As we begin a month-long focus on research and outreach activities carried out by Cambridge University across the East of England, our Vice-Chancellor talks about the importance of telling these stories.
The University of Cambridge must be a good local citizen, an advocate for the region, a national asset and a truly global actor
Stephen J. Toope
The University of Cambridge is a global institution. Our students and staff come from all over the world; our researchers conduct their work on every continent. Notwithstanding this international outlook and impact, our University is firmly and proudly planted in the East of England. Our roots in the region run deep because of our longevity.
In fulfilling our mission - to contribute to society through the pursuit of education, learning and research - we are fundamentally committed to engaging with communities and partners close to home.
Over the coming month, we will feature a selection of the research and outreach activities carried out by Cambridge academics across the East of England, an area that includes the counties of Bedfordshire, Cambridgeshire, Essex, Hertfordshire, Norfolk and Suffolk. (See also a special issue of our magazine, Research Horizons, focused on the East of England: download a ; view on Issuu )
The region has many assets - innovative and entrepreneurial people, hugely successful clusters of knowledge-intensive industries, vast tracts of high-quality agricultural land and outstanding academic institutions.
But the region also faces multiple challenges. In some areas, acute economic inequalities are linked to low educational outcomes, poor health, skills deficits and reduced connectivity.
At the University of Cambridge, we take seriously our responsibility to be a champion for the region and to help address some of its more pressing challenges. In collaboration with local partners, researchers are offering innovative approaches to areas ranging from understanding coastal erosion to ensuring healthy ageing and from tackling inequality to enhancing agriculture.
Whether it is helping to improve skills and education, supporting innovation and better infrastructure, bringing an evidence-based approach to criminal justice or assisting the management of national heritage, Cambridge research is having a real impact on some of the biggest problems facing the UK today.
Collaboration allows our researchers to draw on, and learn from, our partners’ expertise, while amplifying the impact and reach of our own knowledge. Lessons learned locally are transferable far beyond the eastern counties.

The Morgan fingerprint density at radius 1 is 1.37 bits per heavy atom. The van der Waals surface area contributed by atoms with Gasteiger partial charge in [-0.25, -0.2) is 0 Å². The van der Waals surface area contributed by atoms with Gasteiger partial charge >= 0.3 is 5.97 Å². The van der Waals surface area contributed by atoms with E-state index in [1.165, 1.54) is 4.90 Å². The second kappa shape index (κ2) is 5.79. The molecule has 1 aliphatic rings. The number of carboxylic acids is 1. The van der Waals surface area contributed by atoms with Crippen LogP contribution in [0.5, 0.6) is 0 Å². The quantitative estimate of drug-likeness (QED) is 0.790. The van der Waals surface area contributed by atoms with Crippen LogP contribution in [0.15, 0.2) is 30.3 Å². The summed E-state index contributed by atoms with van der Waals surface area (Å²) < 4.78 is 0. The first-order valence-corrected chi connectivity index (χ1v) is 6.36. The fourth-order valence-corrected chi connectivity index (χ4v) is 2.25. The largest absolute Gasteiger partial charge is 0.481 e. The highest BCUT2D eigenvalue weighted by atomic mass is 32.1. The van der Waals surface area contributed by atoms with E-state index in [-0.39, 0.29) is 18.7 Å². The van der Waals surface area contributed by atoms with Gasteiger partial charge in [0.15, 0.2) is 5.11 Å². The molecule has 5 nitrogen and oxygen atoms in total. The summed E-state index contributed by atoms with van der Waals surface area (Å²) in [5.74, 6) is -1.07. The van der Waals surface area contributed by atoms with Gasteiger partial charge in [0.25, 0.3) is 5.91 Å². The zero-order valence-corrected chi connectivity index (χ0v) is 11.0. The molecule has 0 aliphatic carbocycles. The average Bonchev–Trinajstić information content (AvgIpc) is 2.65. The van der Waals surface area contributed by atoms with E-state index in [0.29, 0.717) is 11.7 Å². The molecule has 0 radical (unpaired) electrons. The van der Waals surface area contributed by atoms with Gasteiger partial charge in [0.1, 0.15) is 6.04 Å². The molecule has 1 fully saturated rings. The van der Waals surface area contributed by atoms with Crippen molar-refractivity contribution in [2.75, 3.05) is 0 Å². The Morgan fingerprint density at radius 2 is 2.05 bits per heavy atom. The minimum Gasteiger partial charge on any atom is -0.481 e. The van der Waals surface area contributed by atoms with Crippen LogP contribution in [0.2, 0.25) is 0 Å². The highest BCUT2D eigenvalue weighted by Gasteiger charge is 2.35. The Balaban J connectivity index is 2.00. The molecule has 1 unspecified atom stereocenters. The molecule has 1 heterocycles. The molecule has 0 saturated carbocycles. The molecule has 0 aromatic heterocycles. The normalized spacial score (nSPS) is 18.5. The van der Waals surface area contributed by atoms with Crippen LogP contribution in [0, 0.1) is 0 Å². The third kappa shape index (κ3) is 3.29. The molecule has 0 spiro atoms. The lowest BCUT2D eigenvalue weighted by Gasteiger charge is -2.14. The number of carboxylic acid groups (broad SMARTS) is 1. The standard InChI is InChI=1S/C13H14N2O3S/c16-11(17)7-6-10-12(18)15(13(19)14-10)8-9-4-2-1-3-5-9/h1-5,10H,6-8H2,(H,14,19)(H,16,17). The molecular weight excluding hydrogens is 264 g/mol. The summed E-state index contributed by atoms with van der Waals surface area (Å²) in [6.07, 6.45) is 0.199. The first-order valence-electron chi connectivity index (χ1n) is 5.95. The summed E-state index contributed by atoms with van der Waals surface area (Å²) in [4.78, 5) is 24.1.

This is a good time to share these stories of local engagement. Some have direct relevance to the UK government’s Industrial Strategy, which aims "to boost productivity... to create good jobs and increase the earning power of people throughout the UK with investment in skills, industries and infrastructure."
Many of the themes we will cover reflect that aspiration.
I hope this Spotlight will achieve two things. First, that it will be of value to policymakers - in the eastern region and beyond - who are grappling with the local issues we explore.
Second, that it will demonstrate the many intricate ways in which a global institution like ours discharges its duty to serve and support local communities.
The University of Cambridge must be a good local citizen, an advocate for the region, a national asset and a truly global actor. Balancing these distinct roles is not easy. Beyond the expertise we bring to our partnerships, it requires openness, and the humility to listen and learn what our communities expect from us. This is the only way an institution such as ours can offer the greatest and widest possible value to society, at home and abroad.
In the region, as elsewhere, there is always more to do. But the breadth and longevity of our mutually beneficial partnerships with local authorities and policymakers, schools, healthcare providers, businesses, employers and research institutions underscore the importance that these relationships have for us.
Our engagement takes many shapes and serves many purposes. Our academic community remains open to new and creative forms of working with partners in the East of England.
Professor Stephen J. Toope
Image credit: Windy Autumn evening, Corkway Drove, painted by Norfolk-based artist Fred Ingrams. Reclaimed from the sea and drained by ditches and rivers, Fenland is one of the most distinctive rural landscapes in the East of England.
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Download issue 37 (PDF)